After this the formula is pretty simple:
Weigh yourself every 1-2 weeks. If you aren’t gaining weight you need to eat more. If you’re gaining more than 2 pounds per week, maybe dial back on the amount of food you’re eating.
Do this consistently for 6 months and I’ll be damned if you aren’t at least 20 pounds heavier (and much stronger) than you are right now.
Weight is a relative thing based on age and one’s overall physical demeanor.
Age is the most complicated thing to critique. In the pre-teen and early teen years, the human body is growing and evolving a lot to develop vital organs, the central nervous system, bone structure and so on. Basically, you are what you are because of you environment and how that environment literally supports or not the very process of maturing those bodily functions that I mentioned above. So, now comes along the desire to alter your day to day habits with respect to activity and nourishment. In this regard a person in the maturing years has to be very careful of how the body – physically and mentally, is brought along. Dumping carbs into the body along with a cocktail of other concoctions can really upset the natural order of things that your body has as a “given” when you were born. Be very careful with a on-again-off-again agenda. You training habits during your pre-teen and early teen years should be selective enough to warrant a not-so-dramatic demand and expectations. Some day, you’re going to put those training routines – weights, food, supplements and so on, to the side for whatever reason and you don’t want that change to impact mood swings, stomach cramps, sleep disorders and other like impacts.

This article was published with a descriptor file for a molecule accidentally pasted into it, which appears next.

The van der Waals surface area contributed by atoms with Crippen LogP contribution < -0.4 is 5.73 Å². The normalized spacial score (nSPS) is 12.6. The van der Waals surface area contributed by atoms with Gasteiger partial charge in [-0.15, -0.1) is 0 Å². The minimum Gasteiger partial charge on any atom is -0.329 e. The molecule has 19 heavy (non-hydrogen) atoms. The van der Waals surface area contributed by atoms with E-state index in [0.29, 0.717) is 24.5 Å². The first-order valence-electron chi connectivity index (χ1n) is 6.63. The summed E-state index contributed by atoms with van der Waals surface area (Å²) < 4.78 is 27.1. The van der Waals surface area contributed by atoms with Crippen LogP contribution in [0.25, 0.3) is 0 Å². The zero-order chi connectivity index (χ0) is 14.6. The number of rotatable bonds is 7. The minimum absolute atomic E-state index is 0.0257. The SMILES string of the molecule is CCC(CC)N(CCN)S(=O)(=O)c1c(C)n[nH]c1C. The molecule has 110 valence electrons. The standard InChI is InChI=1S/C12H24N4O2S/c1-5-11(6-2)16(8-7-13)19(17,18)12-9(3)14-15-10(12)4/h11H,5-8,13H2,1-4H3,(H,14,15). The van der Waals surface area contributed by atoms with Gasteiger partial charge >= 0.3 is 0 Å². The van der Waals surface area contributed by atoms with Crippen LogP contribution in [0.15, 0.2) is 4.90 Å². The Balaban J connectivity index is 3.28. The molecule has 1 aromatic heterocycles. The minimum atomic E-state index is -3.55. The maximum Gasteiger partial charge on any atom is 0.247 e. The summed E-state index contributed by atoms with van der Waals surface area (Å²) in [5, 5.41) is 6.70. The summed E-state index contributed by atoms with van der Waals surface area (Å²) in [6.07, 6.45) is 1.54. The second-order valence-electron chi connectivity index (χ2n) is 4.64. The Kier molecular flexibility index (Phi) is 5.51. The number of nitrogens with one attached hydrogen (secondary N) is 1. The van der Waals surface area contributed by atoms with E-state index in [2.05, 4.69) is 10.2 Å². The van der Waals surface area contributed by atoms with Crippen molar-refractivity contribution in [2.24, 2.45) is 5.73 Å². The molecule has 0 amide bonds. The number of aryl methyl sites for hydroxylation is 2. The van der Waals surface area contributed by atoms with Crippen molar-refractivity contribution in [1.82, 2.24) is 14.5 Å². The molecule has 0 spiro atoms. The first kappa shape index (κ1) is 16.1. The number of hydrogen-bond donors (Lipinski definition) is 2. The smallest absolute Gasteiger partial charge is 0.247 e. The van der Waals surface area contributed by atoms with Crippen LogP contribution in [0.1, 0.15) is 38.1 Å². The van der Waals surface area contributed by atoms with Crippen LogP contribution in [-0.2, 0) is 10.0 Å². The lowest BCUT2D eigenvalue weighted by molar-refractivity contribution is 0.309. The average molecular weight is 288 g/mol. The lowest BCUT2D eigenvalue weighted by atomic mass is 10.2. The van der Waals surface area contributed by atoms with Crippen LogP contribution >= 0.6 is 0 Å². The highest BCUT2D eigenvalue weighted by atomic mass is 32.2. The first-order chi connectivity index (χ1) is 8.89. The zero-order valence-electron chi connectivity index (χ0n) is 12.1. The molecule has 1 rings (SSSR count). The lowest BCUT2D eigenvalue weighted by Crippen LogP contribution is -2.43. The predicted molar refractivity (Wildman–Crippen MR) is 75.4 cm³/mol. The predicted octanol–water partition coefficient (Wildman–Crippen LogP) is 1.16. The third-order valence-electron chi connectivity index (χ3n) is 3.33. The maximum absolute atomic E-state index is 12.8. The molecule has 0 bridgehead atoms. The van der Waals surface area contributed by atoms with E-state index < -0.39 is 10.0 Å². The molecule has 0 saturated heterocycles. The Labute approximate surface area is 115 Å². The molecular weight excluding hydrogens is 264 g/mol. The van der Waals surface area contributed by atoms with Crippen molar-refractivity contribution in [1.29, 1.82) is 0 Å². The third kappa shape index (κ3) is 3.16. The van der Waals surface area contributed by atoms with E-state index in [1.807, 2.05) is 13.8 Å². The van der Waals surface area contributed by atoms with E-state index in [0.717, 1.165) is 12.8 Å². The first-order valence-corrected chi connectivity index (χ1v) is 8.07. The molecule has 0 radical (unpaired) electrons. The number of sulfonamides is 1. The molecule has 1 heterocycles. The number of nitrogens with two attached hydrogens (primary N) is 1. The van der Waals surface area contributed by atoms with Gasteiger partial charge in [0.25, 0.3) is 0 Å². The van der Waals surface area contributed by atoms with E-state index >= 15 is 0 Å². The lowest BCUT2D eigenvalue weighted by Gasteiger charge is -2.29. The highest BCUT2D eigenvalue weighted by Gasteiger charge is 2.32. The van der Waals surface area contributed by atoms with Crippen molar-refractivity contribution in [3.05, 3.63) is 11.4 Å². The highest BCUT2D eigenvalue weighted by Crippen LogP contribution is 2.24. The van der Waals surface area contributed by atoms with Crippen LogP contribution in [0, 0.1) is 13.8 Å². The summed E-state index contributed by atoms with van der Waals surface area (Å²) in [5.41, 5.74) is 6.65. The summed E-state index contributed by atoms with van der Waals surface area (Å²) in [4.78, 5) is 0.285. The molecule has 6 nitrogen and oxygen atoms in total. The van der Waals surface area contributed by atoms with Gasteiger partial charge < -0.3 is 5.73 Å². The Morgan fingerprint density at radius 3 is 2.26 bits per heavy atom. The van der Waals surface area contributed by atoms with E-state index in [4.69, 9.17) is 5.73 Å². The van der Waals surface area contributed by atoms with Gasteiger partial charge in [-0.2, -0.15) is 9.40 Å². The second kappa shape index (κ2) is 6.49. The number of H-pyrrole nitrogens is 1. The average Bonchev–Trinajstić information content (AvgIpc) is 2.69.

Your physical demeanor is what comes naturally because of who and what you are. Again, this is impacted by one’s ethnic persuasions, life style, economic and social place in time, and other things. If you’re socially popular and active with friends, well, trying to fit in an exercise and weight program that really means what it is, can be difficult. If you’re a loner, by yourself a lot, then you don’t have social obligations that would detract from a training routine – BUT, you may have family chores and responsibilities that may step in and make regular training difficult.
Any weight gain plans should have as a rule, a sound reason. Why gain weight? What’s the purpose? How much weight over what period of time?
Trying to be self-aware of a better looking body, trying to impress the girls, trying to fit in with a group, trying to perform on the athletic field are all natural “wants” for a young man. Just be reasonably consistent with your training routine and how you manage your body’s ability to grow and develop with what you have now. Monitor carefully any change in your body that tells you – something’s a miss here.